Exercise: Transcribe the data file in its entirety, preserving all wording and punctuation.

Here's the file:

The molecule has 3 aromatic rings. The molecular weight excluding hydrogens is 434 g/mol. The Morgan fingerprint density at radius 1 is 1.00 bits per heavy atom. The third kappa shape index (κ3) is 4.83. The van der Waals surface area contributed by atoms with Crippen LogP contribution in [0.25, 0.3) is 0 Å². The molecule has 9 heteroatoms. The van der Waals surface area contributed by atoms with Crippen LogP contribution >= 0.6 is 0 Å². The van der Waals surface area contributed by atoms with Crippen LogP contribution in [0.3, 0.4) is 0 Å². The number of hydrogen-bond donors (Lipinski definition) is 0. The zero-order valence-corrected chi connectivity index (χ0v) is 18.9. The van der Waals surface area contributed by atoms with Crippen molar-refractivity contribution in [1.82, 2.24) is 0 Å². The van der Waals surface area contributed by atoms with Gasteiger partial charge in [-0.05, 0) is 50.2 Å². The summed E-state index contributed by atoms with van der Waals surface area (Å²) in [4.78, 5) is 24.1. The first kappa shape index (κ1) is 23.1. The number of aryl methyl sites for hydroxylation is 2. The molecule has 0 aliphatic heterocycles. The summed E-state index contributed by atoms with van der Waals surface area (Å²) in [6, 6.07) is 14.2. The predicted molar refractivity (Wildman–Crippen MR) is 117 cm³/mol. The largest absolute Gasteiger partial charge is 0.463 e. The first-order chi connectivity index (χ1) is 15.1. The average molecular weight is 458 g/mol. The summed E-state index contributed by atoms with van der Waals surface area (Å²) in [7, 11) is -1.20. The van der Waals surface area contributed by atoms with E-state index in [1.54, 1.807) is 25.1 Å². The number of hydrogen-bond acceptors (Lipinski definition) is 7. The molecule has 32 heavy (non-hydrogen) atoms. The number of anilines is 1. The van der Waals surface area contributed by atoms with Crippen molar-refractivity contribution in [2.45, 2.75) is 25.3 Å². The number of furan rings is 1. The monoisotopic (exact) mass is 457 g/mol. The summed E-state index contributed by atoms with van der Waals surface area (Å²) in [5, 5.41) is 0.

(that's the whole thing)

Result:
The molecule has 3 aromatic rings. The molecular weight excluding hydrogens is 434 g/mol. The Morgan fingerprint density at radius 1 is 1.00 bits per heavy atom. The third kappa shape index (κ3) is 4.83. The van der Waals surface area contributed by atoms with Crippen LogP contribution in [0.25, 0.3) is 0 Å². The molecule has 9 heteroatoms. The van der Waals surface area contributed by atoms with Crippen LogP contribution >= 0.6 is 0 Å². The van der Waals surface area contributed by atoms with Crippen LogP contribution in [0.3, 0.4) is 0 Å². The number of hydrogen-bond donors (Lipinski definition) is 0. The zero-order valence-corrected chi connectivity index (χ0v) is 18.9. The van der Waals surface area contributed by atoms with Crippen molar-refractivity contribution in [1.82, 2.24) is 0 Å². The van der Waals surface area contributed by atoms with Gasteiger partial charge in [-0.05, 0) is 50.2 Å². The summed E-state index contributed by atoms with van der Waals surface area (Å²) in [4.78, 5) is 24.1. The first kappa shape index (κ1) is 23.1. The number of aryl methyl sites for hydroxylation is 2. The molecule has 0 aliphatic heterocycles. The summed E-state index contributed by atoms with van der Waals surface area (Å²) in [6, 6.07) is 14.2. The predicted molar refractivity (Wildman–Crippen MR) is 117 cm³/mol. The largest absolute Gasteiger partial charge is 0.463 e. The first-order chi connectivity index (χ1) is 15.1. The average molecular weight is 458 g/mol. The summed E-state index contributed by atoms with van der Waals surface area (Å²) in [7, 11) is -1.20. The van der Waals surface area contributed by atoms with E-state index in [1.54, 1.807) is 25.1 Å². The number of hydrogen-bond acceptors (Lipinski definition) is 7. The molecule has 32 heavy (non-hydrogen) atoms. The number of anilines is 1. The van der Waals surface area contributed by atoms with Crippen molar-refractivity contribution in [2.45, 2.75) is 25.3 Å². The number of furan rings is 1. The monoisotopic (exact) mass is 457 g/mol. The summed E-state index contributed by atoms with van der Waals surface area (Å²) in [5, 5.41) is 0.